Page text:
UPDATE: LinkedIn has confirmed on its blog that “some of the passwords that were compromised correspond to LinkedIn accounts,” and outlines how affected members will be notified.
1. Members that have accounts associated with the compromised passwords will notice that their LinkedIn account password is no longer valid.
2. These members will also receive an email from LinkedIn with instructions on how to reset their passwords. There will not be any links in these emails. For security reasons, you should never change your password on any website by following a link in an email.
3. These affected members will receive a second email from our Customer Support team providing a bit more context on this situation and why they are being asked to change their passwords.
If you have a LinkedIn account, it might be wise to change your password right about now. According to reports, a user in a Russian forum says he’s hacked and subsequently leaked online about 6.5 million LinkedIn passwords. The claim hasn’t been confirmed yet, but LinkedIn says it’s looking into the situation.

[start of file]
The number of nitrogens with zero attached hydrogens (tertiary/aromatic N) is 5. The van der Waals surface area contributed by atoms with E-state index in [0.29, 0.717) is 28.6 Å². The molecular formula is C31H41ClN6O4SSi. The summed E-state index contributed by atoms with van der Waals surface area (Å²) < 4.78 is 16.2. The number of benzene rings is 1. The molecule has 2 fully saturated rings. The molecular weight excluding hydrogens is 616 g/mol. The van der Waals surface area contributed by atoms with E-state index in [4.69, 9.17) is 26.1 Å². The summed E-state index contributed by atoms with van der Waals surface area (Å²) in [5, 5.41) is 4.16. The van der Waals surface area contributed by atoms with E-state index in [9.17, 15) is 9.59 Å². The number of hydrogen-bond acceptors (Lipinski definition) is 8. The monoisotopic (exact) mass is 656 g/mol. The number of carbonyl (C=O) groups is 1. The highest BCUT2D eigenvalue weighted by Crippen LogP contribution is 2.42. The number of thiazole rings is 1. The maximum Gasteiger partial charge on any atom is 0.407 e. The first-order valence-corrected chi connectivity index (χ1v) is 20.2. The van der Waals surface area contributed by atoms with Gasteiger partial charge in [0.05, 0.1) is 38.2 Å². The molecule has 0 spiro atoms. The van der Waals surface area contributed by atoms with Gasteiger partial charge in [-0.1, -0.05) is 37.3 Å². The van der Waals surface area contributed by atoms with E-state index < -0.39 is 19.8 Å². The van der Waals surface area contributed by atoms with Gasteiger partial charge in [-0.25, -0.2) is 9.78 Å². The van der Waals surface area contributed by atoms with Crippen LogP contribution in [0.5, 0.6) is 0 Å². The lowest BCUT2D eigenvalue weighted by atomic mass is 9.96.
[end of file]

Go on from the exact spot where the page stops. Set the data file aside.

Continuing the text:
Meanwhile, other Twitter users are already reporting that they’ve found their hashed passwords on the list, says one security expert.
The simpler your password, the more it could be at risk, as those take less time to decrypt. As a precaution, now would be a good time to change that password. It’s a good idea to use both upper and lowercase letters, numbers and punctuation.
1. Go to linkedin.com.
2. Click on your name in the top right corner and select Settings.
3. Click Change next to Password.
4. Enter your current password and create a new one.
This latest turn of events comes after recent news that LinkedIn’s iOS app is collecting info from calendar entries, including passwords, and sending it back to the company’s servers without notifying users.